What if Nik Wallenda hadn't defied death in Chicago? | Bleader

What if Nik Wallenda hadn't defied death in Chicago?

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Lives on the edge, loves the Lord
  • Discovery Channel
  • Lives on the edge, loves the Lord
Over the weekend, 29-year-old terminal brain cancer patient Brittany Maynard made final her highly publicized decision to end her life before its quality could be completely ravaged by her illness. Several doctors had told Maynard that even if they intervened she had no chance of surviving, so she decided to die gracefully, on her own terms, and as an activist at the forefront of the "death with dignity" movement. Still, there were people—the Vatican chimed in, of course—who condemned Maynard for being suicidal.

A day later, seventh-generation circus person Nik Wallenda walked across a two-inch-thick wire from Chicago’s Marina City's west tower to the even taller Leo Burnett Building. Then he slapped on a blindfold and walked a, granted, much shorter tightrope between the two Marina City towers.

All of this took place at roughly 600 feet in the air. Nearly seven million people bit their fingernails to nubs as they watched from home, and the Sun-Times reports that around 65,000 people came downtown to see Wallenda defy death. Or, you know, not defy death this time. Next he plans to walk across the Tallulah Gorge in Georgia, which his great-grandfather Karl did in 1970, and to incorporate handstands into the act.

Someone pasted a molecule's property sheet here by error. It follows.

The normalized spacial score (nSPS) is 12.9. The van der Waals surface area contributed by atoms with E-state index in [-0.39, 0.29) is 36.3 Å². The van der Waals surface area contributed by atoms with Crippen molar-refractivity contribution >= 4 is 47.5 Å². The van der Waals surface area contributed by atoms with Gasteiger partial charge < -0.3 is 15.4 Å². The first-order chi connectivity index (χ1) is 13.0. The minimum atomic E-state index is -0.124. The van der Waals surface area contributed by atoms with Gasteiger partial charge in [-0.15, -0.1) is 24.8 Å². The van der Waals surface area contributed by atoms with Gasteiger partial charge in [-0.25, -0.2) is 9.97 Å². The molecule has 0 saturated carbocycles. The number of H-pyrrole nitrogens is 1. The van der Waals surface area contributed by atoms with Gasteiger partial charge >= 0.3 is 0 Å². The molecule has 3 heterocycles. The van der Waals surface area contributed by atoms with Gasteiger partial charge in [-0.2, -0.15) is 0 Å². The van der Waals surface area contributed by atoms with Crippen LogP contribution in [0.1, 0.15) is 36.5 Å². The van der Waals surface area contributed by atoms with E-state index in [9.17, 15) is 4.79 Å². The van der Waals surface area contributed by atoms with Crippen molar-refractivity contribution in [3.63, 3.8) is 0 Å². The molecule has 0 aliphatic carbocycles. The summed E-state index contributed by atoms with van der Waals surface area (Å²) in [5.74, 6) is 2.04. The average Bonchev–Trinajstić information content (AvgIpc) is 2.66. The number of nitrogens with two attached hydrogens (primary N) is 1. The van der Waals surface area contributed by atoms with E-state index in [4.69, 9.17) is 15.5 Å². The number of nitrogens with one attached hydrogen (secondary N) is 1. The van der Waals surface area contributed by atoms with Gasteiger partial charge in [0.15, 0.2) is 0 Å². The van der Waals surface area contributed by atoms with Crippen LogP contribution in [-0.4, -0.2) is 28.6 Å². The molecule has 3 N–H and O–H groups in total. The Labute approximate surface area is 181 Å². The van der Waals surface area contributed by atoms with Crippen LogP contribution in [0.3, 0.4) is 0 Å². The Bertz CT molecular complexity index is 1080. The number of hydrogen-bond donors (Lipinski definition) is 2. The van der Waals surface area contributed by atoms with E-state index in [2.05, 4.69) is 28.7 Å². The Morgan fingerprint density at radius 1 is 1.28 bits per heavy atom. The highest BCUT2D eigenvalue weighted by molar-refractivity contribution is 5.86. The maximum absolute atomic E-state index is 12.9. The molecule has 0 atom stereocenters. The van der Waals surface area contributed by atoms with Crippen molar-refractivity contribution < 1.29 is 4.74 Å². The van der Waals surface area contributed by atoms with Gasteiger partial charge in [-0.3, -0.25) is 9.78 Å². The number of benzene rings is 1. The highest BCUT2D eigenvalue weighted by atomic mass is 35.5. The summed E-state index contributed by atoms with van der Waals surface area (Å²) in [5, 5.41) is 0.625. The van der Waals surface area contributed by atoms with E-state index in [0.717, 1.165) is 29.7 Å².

In case it's been a while since you brushed up on Wallenda family history, Grandpa Karl died when he fell from a tightrope strung between two buildings in Puerto Rico in 1978. The footage is awful (and googleable). Karl falters, he tries to regain his balance, his legs sort of give out, and he tips over. Members of a horrified crowd rushed to help the old man, but he was dead. (The Discovery Channel's "live" show on Sunday night was actually broadcast with a ten-second delay in case something horrible happened.) So the younger Wallenda is following in his great-grandfather's literal footsteps and walking that fine line between being a totally reckless lunatic and a performer who's just really confident in his ability to not die.

He's also extremely confident in God, which probably helps. Wallenda was miked during his seven-minute walk from Marina City to Leo Burnett, and there was lots of chatter. Like, a disconcerting amount of chatter. At one point his father asked him to give the tightrope a bounce for the crowd to see, to which Nik replied, "I'm not going to do that, Dad.” (So he's not totally nuts.) He also said, "I'm so blessed for these opportunities. God is so good. You guys think I'm crazy, but this is what I was made for." By the end of the walk he was repeating God's name like a mantra: "Praise God, God be the glory. Praise you, God, thank you, Jesus." I guess the God bug bites you when you're faced with dying for a living. And so Nik Wallenda will continue to defy death until one day he doesn't—if it happens on the wire, I imagine people will praise him for going out on his own terms.

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